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Former Auckland nurse supports coalition troops in Iraq

As one of several military nurses supporting coalition troops in Iraq’s Camp Taji, New Zealand Army Captain Gemma Stone enjoys the challenges of working as part of a multi-national team.

Captain Stone works with three other New Zealand Defence Force personnel and 22 Australian Defence Force troops at the medical centre in Camp Taji, where 10-hour days and working after hours are par for the course.

The medical team provides primary, emergency and preventative health care to the estimated 310 personnel comprising the ninth rotation of Task Group Taji, the combined New Zealand-Australian training mission. They also mentor Iraqi Security Forces health personnel.

“I love working with personnel from other nations and meeting new people,” said Captain Stone, who grew up in Auckland’s Titirangi suburb.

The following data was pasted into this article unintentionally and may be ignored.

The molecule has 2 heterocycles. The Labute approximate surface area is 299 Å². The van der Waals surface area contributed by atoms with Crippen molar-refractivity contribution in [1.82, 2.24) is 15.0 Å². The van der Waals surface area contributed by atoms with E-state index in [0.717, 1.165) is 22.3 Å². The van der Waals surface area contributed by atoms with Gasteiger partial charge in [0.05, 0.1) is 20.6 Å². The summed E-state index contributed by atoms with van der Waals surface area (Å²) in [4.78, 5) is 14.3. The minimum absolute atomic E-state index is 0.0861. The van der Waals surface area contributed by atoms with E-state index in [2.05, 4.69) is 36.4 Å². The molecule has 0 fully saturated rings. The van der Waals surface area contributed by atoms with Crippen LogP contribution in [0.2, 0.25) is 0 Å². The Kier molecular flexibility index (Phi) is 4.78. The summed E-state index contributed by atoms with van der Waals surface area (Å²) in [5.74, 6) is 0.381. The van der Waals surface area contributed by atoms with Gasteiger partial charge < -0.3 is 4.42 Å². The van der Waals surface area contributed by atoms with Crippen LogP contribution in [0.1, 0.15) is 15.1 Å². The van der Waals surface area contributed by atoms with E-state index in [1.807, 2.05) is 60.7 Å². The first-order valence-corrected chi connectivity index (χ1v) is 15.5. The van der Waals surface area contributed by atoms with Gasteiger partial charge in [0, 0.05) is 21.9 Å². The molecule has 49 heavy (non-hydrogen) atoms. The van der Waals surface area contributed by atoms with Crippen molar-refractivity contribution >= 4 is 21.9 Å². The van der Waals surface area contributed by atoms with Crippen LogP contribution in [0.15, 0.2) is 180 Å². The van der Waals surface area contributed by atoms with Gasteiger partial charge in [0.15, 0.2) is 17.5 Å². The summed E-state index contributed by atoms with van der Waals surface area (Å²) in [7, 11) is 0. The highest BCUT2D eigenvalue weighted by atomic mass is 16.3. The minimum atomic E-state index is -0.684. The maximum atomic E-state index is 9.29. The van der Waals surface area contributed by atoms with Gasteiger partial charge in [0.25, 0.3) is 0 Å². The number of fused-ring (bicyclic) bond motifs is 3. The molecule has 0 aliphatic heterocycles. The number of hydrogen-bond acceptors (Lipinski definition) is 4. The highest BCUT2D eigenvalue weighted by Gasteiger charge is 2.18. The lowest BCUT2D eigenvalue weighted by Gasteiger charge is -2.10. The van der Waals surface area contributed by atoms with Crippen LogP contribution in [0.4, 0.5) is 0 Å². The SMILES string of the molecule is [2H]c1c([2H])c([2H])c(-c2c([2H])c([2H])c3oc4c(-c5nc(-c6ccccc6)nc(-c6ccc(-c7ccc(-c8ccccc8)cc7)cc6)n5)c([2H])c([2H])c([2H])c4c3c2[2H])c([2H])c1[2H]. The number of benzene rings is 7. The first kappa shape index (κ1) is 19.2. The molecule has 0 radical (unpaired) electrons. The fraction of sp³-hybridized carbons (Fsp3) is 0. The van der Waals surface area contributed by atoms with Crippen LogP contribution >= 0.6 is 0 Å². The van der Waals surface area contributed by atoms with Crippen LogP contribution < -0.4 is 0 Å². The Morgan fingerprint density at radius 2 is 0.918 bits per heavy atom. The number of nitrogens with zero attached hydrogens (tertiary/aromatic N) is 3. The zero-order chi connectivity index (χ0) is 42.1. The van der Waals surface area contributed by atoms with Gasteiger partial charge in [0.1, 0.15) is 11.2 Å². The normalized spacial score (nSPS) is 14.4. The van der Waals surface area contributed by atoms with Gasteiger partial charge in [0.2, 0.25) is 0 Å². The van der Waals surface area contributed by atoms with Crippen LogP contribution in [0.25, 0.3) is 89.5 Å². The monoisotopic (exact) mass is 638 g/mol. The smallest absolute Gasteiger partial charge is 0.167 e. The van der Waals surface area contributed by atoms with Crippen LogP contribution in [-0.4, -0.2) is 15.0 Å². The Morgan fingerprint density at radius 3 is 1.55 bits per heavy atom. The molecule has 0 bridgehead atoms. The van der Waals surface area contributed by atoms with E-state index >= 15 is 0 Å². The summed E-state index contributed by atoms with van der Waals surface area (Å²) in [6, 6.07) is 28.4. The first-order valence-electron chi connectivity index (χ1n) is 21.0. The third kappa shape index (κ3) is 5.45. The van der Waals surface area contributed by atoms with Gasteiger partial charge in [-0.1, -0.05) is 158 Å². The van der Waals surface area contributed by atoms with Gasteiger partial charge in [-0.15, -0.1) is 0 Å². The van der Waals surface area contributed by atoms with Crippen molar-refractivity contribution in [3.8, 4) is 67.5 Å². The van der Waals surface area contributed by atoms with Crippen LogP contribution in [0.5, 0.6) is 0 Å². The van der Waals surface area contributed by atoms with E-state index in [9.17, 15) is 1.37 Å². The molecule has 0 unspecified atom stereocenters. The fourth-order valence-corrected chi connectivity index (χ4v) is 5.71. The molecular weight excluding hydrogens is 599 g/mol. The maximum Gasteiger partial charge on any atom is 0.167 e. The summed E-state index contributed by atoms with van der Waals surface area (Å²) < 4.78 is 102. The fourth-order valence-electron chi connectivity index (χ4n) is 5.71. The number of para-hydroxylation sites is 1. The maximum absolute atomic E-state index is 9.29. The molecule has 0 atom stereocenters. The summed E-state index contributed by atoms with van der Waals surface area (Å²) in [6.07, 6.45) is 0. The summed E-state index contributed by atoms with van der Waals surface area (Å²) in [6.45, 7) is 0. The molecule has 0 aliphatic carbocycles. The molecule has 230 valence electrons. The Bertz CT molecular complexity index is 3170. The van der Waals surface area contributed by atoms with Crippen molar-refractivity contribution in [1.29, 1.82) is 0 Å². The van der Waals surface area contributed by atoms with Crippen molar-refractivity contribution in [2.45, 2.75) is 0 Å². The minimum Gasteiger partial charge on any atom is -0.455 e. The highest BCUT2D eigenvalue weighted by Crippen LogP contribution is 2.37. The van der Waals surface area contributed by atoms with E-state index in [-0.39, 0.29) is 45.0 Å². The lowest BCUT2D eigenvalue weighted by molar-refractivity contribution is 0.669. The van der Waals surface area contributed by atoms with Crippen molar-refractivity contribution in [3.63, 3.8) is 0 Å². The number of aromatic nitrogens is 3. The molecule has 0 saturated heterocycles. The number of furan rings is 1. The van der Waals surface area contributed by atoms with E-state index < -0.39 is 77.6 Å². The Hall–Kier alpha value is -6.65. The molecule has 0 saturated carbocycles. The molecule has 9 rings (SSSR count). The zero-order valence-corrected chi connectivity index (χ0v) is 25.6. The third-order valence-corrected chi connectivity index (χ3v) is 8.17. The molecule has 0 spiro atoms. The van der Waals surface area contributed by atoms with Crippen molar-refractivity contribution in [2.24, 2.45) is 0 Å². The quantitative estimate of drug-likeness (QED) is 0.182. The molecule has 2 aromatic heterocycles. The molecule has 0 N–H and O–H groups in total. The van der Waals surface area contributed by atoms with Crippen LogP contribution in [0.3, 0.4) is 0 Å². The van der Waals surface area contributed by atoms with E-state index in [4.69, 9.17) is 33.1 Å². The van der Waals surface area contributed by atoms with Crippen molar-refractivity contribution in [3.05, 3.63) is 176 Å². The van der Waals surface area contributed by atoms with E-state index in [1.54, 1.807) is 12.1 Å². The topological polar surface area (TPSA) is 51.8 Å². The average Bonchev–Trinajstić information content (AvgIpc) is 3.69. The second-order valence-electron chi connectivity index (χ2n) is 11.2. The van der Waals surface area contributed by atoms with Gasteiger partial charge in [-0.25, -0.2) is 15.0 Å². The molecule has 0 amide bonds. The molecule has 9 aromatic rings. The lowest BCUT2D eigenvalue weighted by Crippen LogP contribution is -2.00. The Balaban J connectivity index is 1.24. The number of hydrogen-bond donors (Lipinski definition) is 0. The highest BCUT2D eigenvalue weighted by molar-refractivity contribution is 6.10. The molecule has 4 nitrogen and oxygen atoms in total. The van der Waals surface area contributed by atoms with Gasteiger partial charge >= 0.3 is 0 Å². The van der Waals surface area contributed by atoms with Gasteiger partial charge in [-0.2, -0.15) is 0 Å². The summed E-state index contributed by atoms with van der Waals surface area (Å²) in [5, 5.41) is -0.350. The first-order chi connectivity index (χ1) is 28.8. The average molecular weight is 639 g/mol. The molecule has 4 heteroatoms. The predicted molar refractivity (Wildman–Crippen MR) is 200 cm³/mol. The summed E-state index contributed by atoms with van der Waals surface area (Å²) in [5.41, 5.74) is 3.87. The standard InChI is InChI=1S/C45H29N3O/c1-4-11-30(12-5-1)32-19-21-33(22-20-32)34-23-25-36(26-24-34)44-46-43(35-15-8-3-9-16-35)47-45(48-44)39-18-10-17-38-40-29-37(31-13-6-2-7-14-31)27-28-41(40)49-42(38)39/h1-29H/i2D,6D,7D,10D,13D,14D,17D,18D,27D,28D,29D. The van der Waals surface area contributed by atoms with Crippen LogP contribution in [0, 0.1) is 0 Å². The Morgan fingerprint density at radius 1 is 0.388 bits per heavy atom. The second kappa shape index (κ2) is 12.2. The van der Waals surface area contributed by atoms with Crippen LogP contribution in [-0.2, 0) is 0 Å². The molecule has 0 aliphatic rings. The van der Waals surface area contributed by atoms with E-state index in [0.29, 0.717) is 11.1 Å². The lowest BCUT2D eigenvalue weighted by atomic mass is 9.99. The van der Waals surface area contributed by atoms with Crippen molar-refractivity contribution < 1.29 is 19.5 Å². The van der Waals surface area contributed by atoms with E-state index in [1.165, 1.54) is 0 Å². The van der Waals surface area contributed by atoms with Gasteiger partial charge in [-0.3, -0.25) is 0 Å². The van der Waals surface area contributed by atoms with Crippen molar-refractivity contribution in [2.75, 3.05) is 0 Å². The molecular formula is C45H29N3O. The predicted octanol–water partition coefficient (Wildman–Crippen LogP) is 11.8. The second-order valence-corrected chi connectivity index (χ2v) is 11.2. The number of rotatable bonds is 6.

“My day-to-day duties include seeing patients, preparing and delivering primary health education, attending work health and safety meetings and helping run our medical facility,” she said.

“It has been great to put my training to good use. By the time we finish our deployment here, I will have so much more experience to take back home.”

Being deployed was an honour and an important aspect of serving in the military, she said.

“I’m thankful that my family and friends understand the special requirements of my job and have been supportive of me.”

Captain Stone obtained her nursing degree and postgraduate diploma in nursing from the Auckland University of Technology.

She enlisted in the New Zealand Army in 2016, after working as a nurse at Auckland’s Starship Children’s Health centre and the Public Health Department of the Auckland District Health Board.

“I always wanted to join, so I decided to give it a go and have loved every moment since,” she said.

In 2016, she was part of the NZDF contingent that participated in the annual Bastille Day military parade in Paris and marched down Avenue des Champs-Elysees dressed as a First World War nurse.

“I felt proud to represent not only the Royal New Zealand Nursing Corps but New Zealand.”

In 2018, she went to Vanuatu to take part in Exercise Tropic Twilight, conducting health promotion activities and supporting the NZDF’s dental care and treatment programme on Epi Island.

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